The Mission Asset Fund, a San Francisco-based nonprofit group that aims to help borrowers stay out of debt, has compiled rough estimates of the costs that could follow from such an arrest. The organization estimates $3,000 to $5,000 for legal representation at a bond hearing, for example, or anywhere from $5,000 to $25,000 in legal fees to resist deportation.
Mohan Kanungo, the Mission Asset Fund’s director of programs and engagement, recalled one client who built her case to stay in the U.S. around a plea for asylum, citing her history of being sexually assaulted in the country from which she emigrated. Just getting and translating the police documents that supported her case cost $3,000, Kanungo said.
The financial strain can extend beyond legal fees to the cost of lost wages from not being able to work. Antonio said he’s particularly eager to save money because, at his age, landing another job if he’s deported to Mexico could be challenging.
The father of three, who owns a janitorial business, sets aside money a little bit at time. He estimates his family has about $12,000 in savings.
Antonio said he has watched undocumented friends struggle after quitting their jobs quickly rather than getting into disputes with bosses or coworkers that could draw attention. According to immigrant advocates, undocumented workers are more reluctant in the current political climate to press for compensation when they are underpaid or injured on the job.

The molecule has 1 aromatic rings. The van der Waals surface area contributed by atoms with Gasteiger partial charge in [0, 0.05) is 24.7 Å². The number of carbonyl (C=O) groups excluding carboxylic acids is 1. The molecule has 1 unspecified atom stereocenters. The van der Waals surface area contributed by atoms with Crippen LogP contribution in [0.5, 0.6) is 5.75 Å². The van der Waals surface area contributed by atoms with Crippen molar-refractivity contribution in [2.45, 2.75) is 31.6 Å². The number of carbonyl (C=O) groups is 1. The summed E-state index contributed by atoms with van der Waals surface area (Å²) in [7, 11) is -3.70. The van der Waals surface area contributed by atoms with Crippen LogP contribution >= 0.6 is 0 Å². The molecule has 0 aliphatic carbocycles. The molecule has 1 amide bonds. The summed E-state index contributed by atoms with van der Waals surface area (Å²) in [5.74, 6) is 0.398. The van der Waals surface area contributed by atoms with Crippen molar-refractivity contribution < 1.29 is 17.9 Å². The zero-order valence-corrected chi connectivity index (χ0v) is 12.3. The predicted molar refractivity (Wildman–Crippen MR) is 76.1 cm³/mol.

“What I’ve seen is a ton of people who regularly might have made health-and-safety or wage claims, or filed police reports, saying, ‘It’s not worth it for me,’ ” said Cal Soto, a worker-rights coordinator at the National Day Labor Organizing Network, during a news conference held earlier in July.
In the Sacramento area and statewide, public help is available to defray or fully cover legal fees for undocumented immigrants facing detention or deportation. In May, the City Council approved allocating up to as much as $300,000 to help a network of nonprofit groups provide legal aid as well as other services such as “know your rights” training and planning advice for families.
“While it may sound like there are a lot of resources out there – and I would encourage individuals to locate the resources that exist – the reality is that there are not anywhere near enough,” Flores-Dixit said.
Amid a push for aid to the undocumented, some immigrants say they’re not that fearful about deportation or worried about the cost of withstanding increased enforcement.
One undocumented man explained that after 18 years in the United States, he only rarely thinks about the possibility of arrest. Another immigrant, a naturalized U.S. citizen from Mexico whose wife is undocumented, said he supports Trump’s goal of deporting people with criminal convictions.
“He’s right. Get them out of here,” he said.
Nevertheless, the Sacramento resident said he hoped for a path to legal residency for his wife, one that now seems less likely. His wife doesn’t need citizenship, he said. She mostly wants the legal standing that would provide access to benefits such as health coverage through his veterans’ health insurance, saving their family thousands of dollars.
“My wife helps the church,” he said. “She decorates the church Saturday and Sunday for Christ. She’s being good. There’s no crime.”